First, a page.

vermicomposters.com

Vermicomposting, worm bin, composting with worms community and forums

DIY Deep Water Culture Hydroponic System

Inspired by a You Tube video, I decided to build my own version of the Deep Water Culture system.

I am using a 18 gallon container (Tuff Tote version) and six 3 inch net pots (55 cents each at Worms Way). I am using coconut coir for growing medium and some hard water liquid fertilizer also from Worms Way. I am growing 6 pepper plants.

If all goes well with this version of the experiement, I plan to switch to a more organic version of nutrient going forward. Worms Way has a large variety of seabird guano nutrient available.

The most difficult part of making this DIY system was cutting the holes.

I plan to upgrade to a better pump later, but for now I'm using an Aqua Culture pump that I had on hand. A better pump from Worms Way goes for $16.

Views: 1684

Comment by bpearcy10 on December 5, 2010 at 5:48pm
Here's a tip from something I've learned by making this....shallow and wide is better than deep and narrow.
Comment by Andrew from California on December 6, 2010 at 6:42pm
Brian, does the pump simply provide aeration? How often do you add liquid fertilizer? Too bad the shallow/wide totes cost so much more than the standard 18 gal. totes. I wonder if a few worms in each pot would help. Mix in some leaf mold with the coir.
Comment by bpearcy10 on December 6, 2010 at 7:17pm
It's my understanding that the water needs to be changed weekly, but I am leaning more toward 2 weeks. I need to read up on it some more, but for now I'm considering this an interesting experiment that didn't cost too much to try.

I talked to some guys at Worms Way that experience with these types of systems and they were very encouraging.
Comment by bpearcy10 on December 6, 2010 at 7:27pm
It's my understanding the pumps provide some oxygen into the water and along with the nutrients stimulate growth.

It supposedly works by suspending the plant roots into a nutrient solution that is oxygenated. The roots need a high level of oxygen in order to properly process the nutrients and water they intake.

I decided on this method because it was cheap, easy to set-up, and seems to be popular with hydroponic novices because it has a higher success rate than some other methods.

I wasn't sure about adding worms. Not sure if the nutrient might be toxic to them.

At Worms Way, they do sell Seabird Guano for a more organic approach. I'm sticking to non-organic methods first until I get a level of comfort with the system. I'm open to suggestions from some with more experienced hydroponic growers.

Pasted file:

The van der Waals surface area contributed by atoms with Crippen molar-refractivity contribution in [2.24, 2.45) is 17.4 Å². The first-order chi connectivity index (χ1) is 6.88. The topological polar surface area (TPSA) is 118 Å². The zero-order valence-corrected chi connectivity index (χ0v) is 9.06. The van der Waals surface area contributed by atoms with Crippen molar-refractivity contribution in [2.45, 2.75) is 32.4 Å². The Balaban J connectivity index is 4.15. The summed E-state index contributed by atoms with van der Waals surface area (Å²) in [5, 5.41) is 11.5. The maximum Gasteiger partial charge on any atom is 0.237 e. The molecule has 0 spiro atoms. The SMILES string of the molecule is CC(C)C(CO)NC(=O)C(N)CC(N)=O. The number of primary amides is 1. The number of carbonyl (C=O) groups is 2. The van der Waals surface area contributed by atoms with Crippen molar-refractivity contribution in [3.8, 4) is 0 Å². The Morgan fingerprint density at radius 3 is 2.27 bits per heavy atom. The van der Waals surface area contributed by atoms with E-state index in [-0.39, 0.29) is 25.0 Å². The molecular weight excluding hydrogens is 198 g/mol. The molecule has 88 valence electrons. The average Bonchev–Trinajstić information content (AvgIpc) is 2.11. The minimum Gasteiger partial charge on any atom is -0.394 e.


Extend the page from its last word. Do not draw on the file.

Comment by bpearcy10 on December 6, 2010 at 7:41pm
rock - I've been looking at some aeroponics systems too. I was discouraged by some who said the misters tend to clog up and be unfriendly to novices.

I was going with a simple wick system with nylon rope, but then I ran across the deep water culture theory and decided to try it.

A friend already warned my wife that aquaponics is likely right around the corner, but I think it'll be at least another year (lol). I've got a lot of learning to do first.
Comment by bpearcy10 on December 8, 2010 at 6:55pm
The peppers are beginning add a lot of new growth. This hydroponic thing is pretty cool. Now if I can just keep them alive.
Comment by bpearcy10 on December 9, 2010 at 6:19am
It's not, but it can be. I want to understand hydroponics better before I try organic nutrient.
Comment by bpearcy10 on December 14, 2010 at 6:25pm

We've been out of town for 4 days and the hydroponics have been going for 1 1/2 weeks. The roots are beginning to poke through the bottom of the web pots. There are a few blooms on the plants themselves that are about to blossom.

Comment by bpearcy10 on December 21, 2010 at 7:16pm

O.k. here's another update on the progress of my Deep Water Culture Hydronponic System. It's been 16 days. Two of my plants are in full bloom. Four of the plants have grown visibly (ranging between 2 inches and 6 inches), although not the explosive growth I expected. The root growth is poor also, but there is no visible discoloration in the plants or wilting of any kind.  At this point I should have visible roots protruding from the bottom of my net pots, but that is not happening yet.

I am sure the lack of expected results is due to my poor nutrient source. I also predict that having 6 plants in the container requires a more agressive approach than I took.

I did this on a whim after seeing a You Tube video and really didn't put the upfront research into it that I should have. I often take a "ready shoot aim" approach to things. I find that taking action, even it's wrong is better than taking no action at all.

I used a 5-0-0 liquid nutrient I had on hand with 5 tablespoons to my 18 Qt container. I also added 5 tablespoons on Osmocote granular slow release fertilizer that I had on hand. The Osmocote is more agressive, but being a granular I am sure it's not providing the level of nutrient needed fast enough.

Tonight I decided to take a different approach when I changed out the water and added 5 tablespoons of liquid fish emulsion that is 5-0-0 and then 2 tablespoons of a 9-6-0 porcine bone meal. The bone meal will definitely increase the availability of nutrient to the plants. 

Comment

You need to be a member of vermicomposters.com to add comments!

Join vermicomposters.com

Badge

Loading…

© 2019   Created by Steven Chow.   Powered by

Badges  |  Report an Issue  |  Terms of Service